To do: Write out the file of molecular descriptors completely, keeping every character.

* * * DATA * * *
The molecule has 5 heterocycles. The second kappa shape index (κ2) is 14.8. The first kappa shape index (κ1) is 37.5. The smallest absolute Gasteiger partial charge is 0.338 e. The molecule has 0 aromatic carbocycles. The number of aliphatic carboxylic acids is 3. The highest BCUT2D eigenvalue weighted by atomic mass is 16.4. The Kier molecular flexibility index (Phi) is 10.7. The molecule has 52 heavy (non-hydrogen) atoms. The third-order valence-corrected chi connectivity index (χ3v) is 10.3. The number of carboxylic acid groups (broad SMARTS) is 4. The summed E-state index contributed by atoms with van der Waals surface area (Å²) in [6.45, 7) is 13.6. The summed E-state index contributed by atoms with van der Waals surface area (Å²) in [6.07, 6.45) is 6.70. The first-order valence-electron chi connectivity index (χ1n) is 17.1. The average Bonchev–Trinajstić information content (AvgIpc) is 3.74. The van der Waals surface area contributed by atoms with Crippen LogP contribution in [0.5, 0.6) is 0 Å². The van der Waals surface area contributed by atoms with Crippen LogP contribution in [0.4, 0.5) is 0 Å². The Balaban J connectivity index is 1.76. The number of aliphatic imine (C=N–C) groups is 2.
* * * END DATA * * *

The molecule has 5 heterocycles. The second kappa shape index (κ2) is 14.8. The first kappa shape index (κ1) is 37.5. The smallest absolute Gasteiger partial charge is 0.338 e. The molecule has 0 aromatic carbocycles. The number of aliphatic carboxylic acids is 3. The highest BCUT2D eigenvalue weighted by atomic mass is 16.4. The Kier molecular flexibility index (Phi) is 10.7. The molecule has 52 heavy (non-hydrogen) atoms. The third-order valence-corrected chi connectivity index (χ3v) is 10.3. The number of carboxylic acid groups (broad SMARTS) is 4. The summed E-state index contributed by atoms with van der Waals surface area (Å²) in [6.45, 7) is 13.6. The summed E-state index contributed by atoms with van der Waals surface area (Å²) in [6.07, 6.45) is 6.70. The first-order valence-electron chi connectivity index (χ1n) is 17.1. The average Bonchev–Trinajstić information content (AvgIpc) is 3.74. The van der Waals surface area contributed by atoms with Crippen LogP contribution in [0.5, 0.6) is 0 Å². The van der Waals surface area contributed by atoms with Crippen LogP contribution in [0.4, 0.5) is 0 Å². The Balaban J connectivity index is 1.76. The number of aliphatic imine (C=N–C) groups is 2.